A Good Beer Blog

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Have you read The Unbearable Nonsense of Craft Beer - A Rant in Nine Acts by Alan and Max yet? It's out on Kindle as well as Lulu.

Maureen Ogle said this about the book: "... immensely readable, sometimes slightly surreal rumination on beer in general and craft beer in particular. Funny, witty, but most important: Smart. The beer geeks will likely get all cranky about it, but Alan and Max are the masters of cranky..."

Ron Pattinson said: "I'm in a rather odd situation. Because I appear in the book. A fictional version of me. It's a weird feeling."


Comments

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Bailey -

I'd happily try a beer brewed in collaboration with a beer writer if I saw one on sale at about the normal price for a pint.

Jordan St.John -

I've done some of this collaboration brewing, and I've come up with some really interesting things and some fairly standard things. We brewed an ancho chili infused breakfast stout that went over gangbusters. Also, we did a saison flavoured with staghorn sumac, which I think was the first beer ever to use that ingredient commercially (Jolly Pumpkin had the same idea at about the same time, so it's hard to judge).

I think that these collaborations are useful because beer writers have the ability to step back and look at what hasn't been done and wonder what could be. Brewers can do this too, but they've got to focus on how the beer in fermenter 7 is doing and whether the cask is settling out properly and cleaning the tun and all of that stuff. It's essentially just outsourcing innovation.

Alan -

You know, I don't think of what you do or what Pete did as "collaboration" brewing so much as, pardon the title, "celebrity" brewing in that it is primarily one person's ideas being facilitated by the other. Collaborations for me are more when Stone and Mikkeller and Jolly Pumpkin and Allagash all get together to make a muddle.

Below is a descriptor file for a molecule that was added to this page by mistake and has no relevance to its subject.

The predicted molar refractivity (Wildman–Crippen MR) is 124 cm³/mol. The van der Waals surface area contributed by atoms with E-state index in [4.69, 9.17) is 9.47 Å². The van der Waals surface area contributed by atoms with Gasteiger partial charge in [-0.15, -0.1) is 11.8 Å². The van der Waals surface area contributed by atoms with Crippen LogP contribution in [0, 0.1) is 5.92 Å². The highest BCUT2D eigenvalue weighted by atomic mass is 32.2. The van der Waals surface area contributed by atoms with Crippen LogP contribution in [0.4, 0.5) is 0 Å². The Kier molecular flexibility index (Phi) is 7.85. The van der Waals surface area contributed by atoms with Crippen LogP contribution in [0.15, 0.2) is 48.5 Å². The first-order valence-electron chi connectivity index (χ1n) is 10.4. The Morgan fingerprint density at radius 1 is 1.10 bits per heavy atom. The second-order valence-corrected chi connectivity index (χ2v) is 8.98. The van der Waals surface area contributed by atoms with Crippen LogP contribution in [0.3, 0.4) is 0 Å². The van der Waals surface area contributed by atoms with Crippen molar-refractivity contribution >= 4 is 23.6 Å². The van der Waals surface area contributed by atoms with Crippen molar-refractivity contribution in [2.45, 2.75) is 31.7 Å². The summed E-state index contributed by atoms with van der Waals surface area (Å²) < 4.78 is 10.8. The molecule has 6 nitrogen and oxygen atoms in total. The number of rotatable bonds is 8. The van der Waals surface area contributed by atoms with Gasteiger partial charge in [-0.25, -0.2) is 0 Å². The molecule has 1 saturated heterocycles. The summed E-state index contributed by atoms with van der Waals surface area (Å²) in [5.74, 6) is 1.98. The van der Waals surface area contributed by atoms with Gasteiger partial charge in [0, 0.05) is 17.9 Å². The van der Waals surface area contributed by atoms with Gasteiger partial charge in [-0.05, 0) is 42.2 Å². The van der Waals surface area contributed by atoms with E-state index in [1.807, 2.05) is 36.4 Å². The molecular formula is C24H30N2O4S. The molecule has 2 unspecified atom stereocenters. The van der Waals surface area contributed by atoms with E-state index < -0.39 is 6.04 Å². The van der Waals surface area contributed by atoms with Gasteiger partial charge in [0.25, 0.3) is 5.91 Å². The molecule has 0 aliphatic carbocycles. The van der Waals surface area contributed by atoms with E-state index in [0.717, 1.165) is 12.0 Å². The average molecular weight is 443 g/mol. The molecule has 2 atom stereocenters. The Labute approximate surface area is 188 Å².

That all being said, I hope you took a fee as people paid for the stuff.

Bailey -

Couldn't the brewer equally expect payment from the writer? For all that raw material and time on an exercise which raises the writer's profile and increases their hands-on experience of brewing?

(No idea if money changes hands for these things. Have always assumed not.)

Alan -

Well, couldn't the brewer say the same to the maltster? The one with the retail point of contact ought to pay.

Bailey -

Pro beer writers are selling a product, too.

Alan -

So this is a loss leader like the cans at the end of the aisle?

Jordan St.John -

In my brews, money has never changed hands. I think it's a good mental exercise for me and a good deal for the brewer since promotion means it will sell out.

recently I bartered writing a standard operating procedure for a pilot system for the ability to brew on it. I thought that was fair. It makes me look credible and allowed me to compete in the Ontario IPA Challenge at Volo. No doubt someone is making a small amount of money off of it, but I'm using their equipment, so I don't begrudge a small profit for putting up with me.

Alan -

No wonder beer writers get nowhere. Thanks for blazing that trail, ye pioneers.

Bailey -

It seems like a fair swap to me. I'd always assumed beer writers did it because it was fun, as much as anything else.

If they're consulting, writing copy, designing market strategies, etc., then they probably ought to get paid for it.

Alan -

Make an ad for a fee but the subject matter of the ad for free? So are beer writers like interns?

Fun. There's a career path.

Bailey -

If they were doing all the boring bits and making the tea, and then got no credit for the finished product, they'd be like interns.

Fun *as much as anything*, i.e. publicity for both parties, industry connections, and insight into the brewing process which increases their cred as 'experts'.

Which aforementioned cred leads to paid consultation work, book deals, TV appearances... It's not that it doesn't pay, just perhaps not on the day. It's the long game.

Alan -

The day that as far as I can tell has lasted since Richard Boston in the Guardian in the early 70s.

Jordan St.John -

Bailey has the general idea. It's kind of a plimpton thing.

Alan -

Oh, I got the idea.